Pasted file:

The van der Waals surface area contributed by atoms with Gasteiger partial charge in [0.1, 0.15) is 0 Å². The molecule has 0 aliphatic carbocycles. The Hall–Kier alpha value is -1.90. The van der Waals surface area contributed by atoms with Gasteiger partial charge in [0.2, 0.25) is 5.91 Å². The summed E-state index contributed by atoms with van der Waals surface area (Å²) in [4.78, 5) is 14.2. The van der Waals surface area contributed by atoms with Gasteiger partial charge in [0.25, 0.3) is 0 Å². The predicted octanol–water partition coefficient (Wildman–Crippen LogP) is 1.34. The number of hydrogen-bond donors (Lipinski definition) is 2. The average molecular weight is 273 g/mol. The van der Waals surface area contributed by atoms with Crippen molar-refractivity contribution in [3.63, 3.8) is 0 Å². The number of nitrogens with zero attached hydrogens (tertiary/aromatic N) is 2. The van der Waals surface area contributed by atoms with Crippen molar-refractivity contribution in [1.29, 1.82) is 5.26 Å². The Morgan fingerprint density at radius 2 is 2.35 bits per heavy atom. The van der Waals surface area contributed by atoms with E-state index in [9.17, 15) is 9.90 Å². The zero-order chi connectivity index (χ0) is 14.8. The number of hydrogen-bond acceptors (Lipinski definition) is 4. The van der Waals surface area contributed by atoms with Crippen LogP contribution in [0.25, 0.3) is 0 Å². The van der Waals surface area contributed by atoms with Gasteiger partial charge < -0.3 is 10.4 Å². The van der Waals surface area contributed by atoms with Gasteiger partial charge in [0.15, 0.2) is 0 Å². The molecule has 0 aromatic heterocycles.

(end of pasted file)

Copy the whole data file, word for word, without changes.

The van der Waals surface area contributed by atoms with Gasteiger partial charge in [0.1, 0.15) is 0 Å². The molecule has 0 aliphatic carbocycles. The Hall–Kier alpha value is -1.90. The van der Waals surface area contributed by atoms with Gasteiger partial charge in [0.2, 0.25) is 5.91 Å². The summed E-state index contributed by atoms with van der Waals surface area (Å²) in [4.78, 5) is 14.2. The van der Waals surface area contributed by atoms with Gasteiger partial charge in [0.25, 0.3) is 0 Å². The predicted octanol–water partition coefficient (Wildman–Crippen LogP) is 1.34. The number of hydrogen-bond donors (Lipinski definition) is 2. The average molecular weight is 273 g/mol. The van der Waals surface area contributed by atoms with Crippen molar-refractivity contribution in [3.63, 3.8) is 0 Å². The number of nitrogens with zero attached hydrogens (tertiary/aromatic N) is 2. The van der Waals surface area contributed by atoms with Crippen molar-refractivity contribution in [1.29, 1.82) is 5.26 Å². The Morgan fingerprint density at radius 2 is 2.35 bits per heavy atom. The van der Waals surface area contributed by atoms with E-state index in [9.17, 15) is 9.90 Å². The zero-order chi connectivity index (χ0) is 14.8. The number of hydrogen-bond acceptors (Lipinski definition) is 4. The van der Waals surface area contributed by atoms with Crippen LogP contribution in [0.25, 0.3) is 0 Å². The van der Waals surface area contributed by atoms with Gasteiger partial charge < -0.3 is 10.4 Å². The van der Waals surface area contributed by atoms with Gasteiger partial charge in [0.15, 0.2) is 0 Å². The molecule has 0 aromatic heterocycles.